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Catholic, Anglican Churches Condemn Attack on Greek Church in Gaza

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Theophilos III welcomes the Archbishop of Canterbury in Jerusalem. Credit: Greek Orthodox Patriarchate Jerusalem

The Orthodox, Catholic, and Anglican churches have issued a joint appeal calling for an immediate ceasefire in Gaza after Israel damaged a Greek Orthodox Church last week.

The Greek Orthodox Church of St. Porphyrius, believed to be the third oldest church in the world, was damaged in an Israeli airstrike on Thursday that killed more than a dozen people.

Archbishop of Canterbury Justin Welby, the primate of the Church of England, visited St. George’s College, an education center of the Anglican Communion in Jerusalem, and met with other Christian leaders to express solidarity with Palestinian Christians, according to a news release shared by the Patriarchs and Heads of the Churches in Jerusalem.

The Patriarchs and Heads of the Churches in Jerusalem is an ecumenical council of leaders in the Christian faith that includes the heads of the Greek Orthodox Church, Latin Patriarchate of Jerusalem, and the Anglican Archbishop in Jerusalem, among others.

Church leaders condemn Israeli strike in Gaza

In the news release, the church leaders said they condemn “in the strongest possible terms” the Israeli air strike that hit the church “without warning.”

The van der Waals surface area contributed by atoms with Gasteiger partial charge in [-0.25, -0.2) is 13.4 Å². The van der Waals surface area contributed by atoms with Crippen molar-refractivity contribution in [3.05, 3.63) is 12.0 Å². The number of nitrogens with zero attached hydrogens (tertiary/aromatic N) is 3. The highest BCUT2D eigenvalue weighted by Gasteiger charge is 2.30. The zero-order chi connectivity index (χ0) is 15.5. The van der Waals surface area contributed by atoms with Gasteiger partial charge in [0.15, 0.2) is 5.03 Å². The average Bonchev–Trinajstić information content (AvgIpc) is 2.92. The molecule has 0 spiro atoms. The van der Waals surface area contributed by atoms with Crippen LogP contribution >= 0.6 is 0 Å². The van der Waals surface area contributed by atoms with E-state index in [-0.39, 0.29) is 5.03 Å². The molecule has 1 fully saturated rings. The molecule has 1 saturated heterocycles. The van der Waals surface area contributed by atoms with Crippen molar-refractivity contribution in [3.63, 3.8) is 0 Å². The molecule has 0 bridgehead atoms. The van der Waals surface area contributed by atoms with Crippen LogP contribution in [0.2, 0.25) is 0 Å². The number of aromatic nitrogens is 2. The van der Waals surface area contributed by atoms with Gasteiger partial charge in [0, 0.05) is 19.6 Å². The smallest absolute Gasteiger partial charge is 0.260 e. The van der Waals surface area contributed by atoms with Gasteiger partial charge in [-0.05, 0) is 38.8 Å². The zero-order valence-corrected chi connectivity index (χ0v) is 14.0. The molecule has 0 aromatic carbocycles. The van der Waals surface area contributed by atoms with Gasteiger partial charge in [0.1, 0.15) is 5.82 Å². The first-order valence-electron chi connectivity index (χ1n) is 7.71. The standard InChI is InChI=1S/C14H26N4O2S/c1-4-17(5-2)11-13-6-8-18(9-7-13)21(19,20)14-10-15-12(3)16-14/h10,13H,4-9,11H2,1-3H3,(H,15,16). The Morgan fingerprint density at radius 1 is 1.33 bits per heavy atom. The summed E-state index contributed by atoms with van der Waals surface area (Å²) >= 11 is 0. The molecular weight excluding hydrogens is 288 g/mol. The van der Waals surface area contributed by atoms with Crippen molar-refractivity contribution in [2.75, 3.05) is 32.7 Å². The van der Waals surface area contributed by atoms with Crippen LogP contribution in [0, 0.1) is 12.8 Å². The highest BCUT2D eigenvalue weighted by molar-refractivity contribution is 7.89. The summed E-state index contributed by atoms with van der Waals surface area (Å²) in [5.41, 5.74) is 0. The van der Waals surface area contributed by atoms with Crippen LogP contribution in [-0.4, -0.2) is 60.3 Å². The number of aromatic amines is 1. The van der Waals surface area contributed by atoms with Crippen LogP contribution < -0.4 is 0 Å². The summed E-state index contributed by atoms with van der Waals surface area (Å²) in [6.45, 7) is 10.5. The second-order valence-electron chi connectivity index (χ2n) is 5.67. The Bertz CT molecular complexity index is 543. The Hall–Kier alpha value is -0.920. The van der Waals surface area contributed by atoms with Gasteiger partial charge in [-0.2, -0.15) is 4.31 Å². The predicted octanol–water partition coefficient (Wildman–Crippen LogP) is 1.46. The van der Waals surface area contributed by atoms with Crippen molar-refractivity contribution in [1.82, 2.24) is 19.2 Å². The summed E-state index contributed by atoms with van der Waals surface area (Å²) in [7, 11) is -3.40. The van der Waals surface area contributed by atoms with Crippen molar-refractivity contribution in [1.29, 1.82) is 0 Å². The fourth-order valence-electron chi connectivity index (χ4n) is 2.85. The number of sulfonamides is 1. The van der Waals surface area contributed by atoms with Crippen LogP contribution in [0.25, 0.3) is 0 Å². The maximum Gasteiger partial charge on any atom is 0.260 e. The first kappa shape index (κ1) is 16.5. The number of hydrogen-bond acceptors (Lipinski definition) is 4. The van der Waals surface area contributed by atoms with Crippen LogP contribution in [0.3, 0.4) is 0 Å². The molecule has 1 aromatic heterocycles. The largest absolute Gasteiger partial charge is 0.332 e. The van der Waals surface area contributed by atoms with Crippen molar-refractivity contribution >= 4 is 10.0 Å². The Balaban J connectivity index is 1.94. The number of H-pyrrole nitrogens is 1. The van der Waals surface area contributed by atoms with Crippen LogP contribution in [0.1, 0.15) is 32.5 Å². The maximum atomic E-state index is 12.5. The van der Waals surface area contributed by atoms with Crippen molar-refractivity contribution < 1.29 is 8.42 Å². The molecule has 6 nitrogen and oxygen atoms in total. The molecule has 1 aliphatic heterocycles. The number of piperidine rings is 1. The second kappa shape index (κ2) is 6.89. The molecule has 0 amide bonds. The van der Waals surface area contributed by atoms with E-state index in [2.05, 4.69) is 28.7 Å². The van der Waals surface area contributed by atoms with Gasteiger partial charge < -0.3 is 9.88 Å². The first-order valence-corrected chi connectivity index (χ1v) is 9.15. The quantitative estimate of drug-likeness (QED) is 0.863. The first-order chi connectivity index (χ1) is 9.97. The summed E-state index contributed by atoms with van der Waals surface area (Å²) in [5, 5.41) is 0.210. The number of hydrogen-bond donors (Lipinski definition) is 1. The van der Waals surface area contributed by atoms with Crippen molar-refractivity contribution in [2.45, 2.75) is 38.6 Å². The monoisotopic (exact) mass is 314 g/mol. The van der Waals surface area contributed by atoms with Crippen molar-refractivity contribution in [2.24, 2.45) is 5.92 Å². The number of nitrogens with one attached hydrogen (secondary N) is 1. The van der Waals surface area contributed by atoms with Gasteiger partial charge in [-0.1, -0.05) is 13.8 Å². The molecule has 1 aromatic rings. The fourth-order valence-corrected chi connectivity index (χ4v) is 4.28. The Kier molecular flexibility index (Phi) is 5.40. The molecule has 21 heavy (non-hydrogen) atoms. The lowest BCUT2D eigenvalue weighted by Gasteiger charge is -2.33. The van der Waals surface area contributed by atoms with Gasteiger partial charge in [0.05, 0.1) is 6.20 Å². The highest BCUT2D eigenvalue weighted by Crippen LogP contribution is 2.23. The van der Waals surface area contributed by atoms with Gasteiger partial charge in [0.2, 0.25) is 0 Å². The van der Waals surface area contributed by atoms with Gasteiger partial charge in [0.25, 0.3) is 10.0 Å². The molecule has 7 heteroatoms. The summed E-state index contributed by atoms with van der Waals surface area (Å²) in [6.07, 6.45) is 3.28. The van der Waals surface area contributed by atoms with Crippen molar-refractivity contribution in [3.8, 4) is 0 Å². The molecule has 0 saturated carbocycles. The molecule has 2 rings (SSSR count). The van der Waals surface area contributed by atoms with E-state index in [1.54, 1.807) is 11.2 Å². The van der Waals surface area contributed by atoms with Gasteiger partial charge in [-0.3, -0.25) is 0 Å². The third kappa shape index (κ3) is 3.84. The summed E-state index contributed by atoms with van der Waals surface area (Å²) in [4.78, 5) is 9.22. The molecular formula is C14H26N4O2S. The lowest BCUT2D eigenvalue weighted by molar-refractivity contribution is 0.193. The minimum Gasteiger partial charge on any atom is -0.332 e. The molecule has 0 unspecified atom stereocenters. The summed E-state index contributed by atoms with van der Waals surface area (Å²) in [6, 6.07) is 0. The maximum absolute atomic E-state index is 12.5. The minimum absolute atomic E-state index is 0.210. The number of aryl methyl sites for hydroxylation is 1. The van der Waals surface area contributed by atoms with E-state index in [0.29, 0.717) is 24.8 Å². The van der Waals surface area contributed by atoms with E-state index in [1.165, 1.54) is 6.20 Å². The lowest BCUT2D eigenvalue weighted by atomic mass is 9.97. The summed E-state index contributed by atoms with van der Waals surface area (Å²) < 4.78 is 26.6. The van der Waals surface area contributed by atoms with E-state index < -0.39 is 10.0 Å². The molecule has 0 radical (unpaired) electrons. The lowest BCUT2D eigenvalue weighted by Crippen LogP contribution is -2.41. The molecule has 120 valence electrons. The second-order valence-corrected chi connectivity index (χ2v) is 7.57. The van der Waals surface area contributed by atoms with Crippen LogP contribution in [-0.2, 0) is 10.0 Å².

“These blasts led to the sudden and catastrophic collapse of two church halls around the scores of refugees, including women and children, sleeping within,” the statement reads.

According to the statement, “Dozens found themselves instantly crushed beneath the rubble. Many were injured, some severely. At least 18 people have died, nine of whom were children.”

The church leaders also condemned Israel for its “ceaseless military demands to evacuate our charitable institutions and houses of worship” and called on both warring parties to obey the international rules of warfare in remarks apparently pointed at Hamas, the Gaza militia Israel considers a terrorist group.

“Our Lord Jesus Christ calls us to minister to the most vulnerable. And we must do so not only in times of peace,” the statement reads. “The church must especially act as the church in times of war.”

Meanwhile, the Orthodox Christians who were sheltering in the Gaza church are now seeking refuge in the neighboring Holy Family Catholic parish church.

Bartholomew I, the ecumenical patriarch of Constantinople and the figurehead of Orthodox churches worldwide, held a call with the Greek Orthodox Patriarch of Jerusalem Theophilos III after the blast, according to a news release from the church.

Even Patriarch Kirill, the head of the Russian Orthodox Church who has supported President Vladimir Putin’s war in Ukraine, criticized the attack on the Greek Orthodox Church in a letter to Theophilos.

“It was with deep sadness that I learned about the numerous casualties and serious destruction that occurred in the temple complex of St. Porphyrius as a result of the fighting in the Gaza Strip,” Kirill said in his letter.

“From the bottom of my heart, I sympathize with Your Beatitude, the members of the Holy Sepulcher Brotherhood and all your God-loving flock, and I express my sincere condolences to the relatives of the victims,” said Kirill. “May the Lord give peace to the souls of the departed, may he comfort their relatives in their sorrow, may he grant speedy healing to the injured and wounded.”

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